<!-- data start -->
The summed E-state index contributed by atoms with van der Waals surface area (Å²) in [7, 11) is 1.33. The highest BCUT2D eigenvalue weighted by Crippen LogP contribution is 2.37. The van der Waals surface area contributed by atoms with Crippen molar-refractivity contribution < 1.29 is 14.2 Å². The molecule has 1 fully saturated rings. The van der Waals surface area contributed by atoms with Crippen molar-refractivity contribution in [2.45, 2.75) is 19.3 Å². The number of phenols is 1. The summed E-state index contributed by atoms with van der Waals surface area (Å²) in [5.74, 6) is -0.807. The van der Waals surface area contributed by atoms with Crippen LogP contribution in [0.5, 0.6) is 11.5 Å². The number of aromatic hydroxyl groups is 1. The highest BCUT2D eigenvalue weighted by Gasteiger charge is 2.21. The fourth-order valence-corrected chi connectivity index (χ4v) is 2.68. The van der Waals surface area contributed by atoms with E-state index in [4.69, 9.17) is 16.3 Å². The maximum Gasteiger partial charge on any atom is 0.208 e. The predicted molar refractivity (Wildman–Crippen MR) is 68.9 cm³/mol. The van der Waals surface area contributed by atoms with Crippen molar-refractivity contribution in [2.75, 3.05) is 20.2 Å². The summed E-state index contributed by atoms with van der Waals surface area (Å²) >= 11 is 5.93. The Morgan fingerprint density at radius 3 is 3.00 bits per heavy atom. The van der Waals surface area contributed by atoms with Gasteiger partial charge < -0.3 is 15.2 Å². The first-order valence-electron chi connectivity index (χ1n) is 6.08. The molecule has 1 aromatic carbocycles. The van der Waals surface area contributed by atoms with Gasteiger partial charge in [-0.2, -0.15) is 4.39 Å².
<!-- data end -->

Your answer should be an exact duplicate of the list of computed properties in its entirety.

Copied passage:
The summed E-state index contributed by atoms with van der Waals surface area (Å²) in [7, 11) is 1.33. The highest BCUT2D eigenvalue weighted by Crippen LogP contribution is 2.37. The van der Waals surface area contributed by atoms with Crippen molar-refractivity contribution < 1.29 is 14.2 Å². The molecule has 1 fully saturated rings. The van der Waals surface area contributed by atoms with Crippen molar-refractivity contribution in [2.45, 2.75) is 19.3 Å². The number of phenols is 1. The summed E-state index contributed by atoms with van der Waals surface area (Å²) in [5.74, 6) is -0.807. The van der Waals surface area contributed by atoms with Crippen LogP contribution in [0.5, 0.6) is 11.5 Å². The number of aromatic hydroxyl groups is 1. The highest BCUT2D eigenvalue weighted by Gasteiger charge is 2.21. The fourth-order valence-corrected chi connectivity index (χ4v) is 2.68. The van der Waals surface area contributed by atoms with E-state index in [4.69, 9.17) is 16.3 Å². The maximum Gasteiger partial charge on any atom is 0.208 e. The predicted molar refractivity (Wildman–Crippen MR) is 68.9 cm³/mol. The van der Waals surface area contributed by atoms with Crippen molar-refractivity contribution in [2.75, 3.05) is 20.2 Å². The summed E-state index contributed by atoms with van der Waals surface area (Å²) >= 11 is 5.93. The Morgan fingerprint density at radius 3 is 3.00 bits per heavy atom. The van der Waals surface area contributed by atoms with Gasteiger partial charge < -0.3 is 15.2 Å². The first-order valence-electron chi connectivity index (χ1n) is 6.08. The molecule has 1 aromatic carbocycles. The van der Waals surface area contributed by atoms with Gasteiger partial charge in [-0.2, -0.15) is 4.39 Å².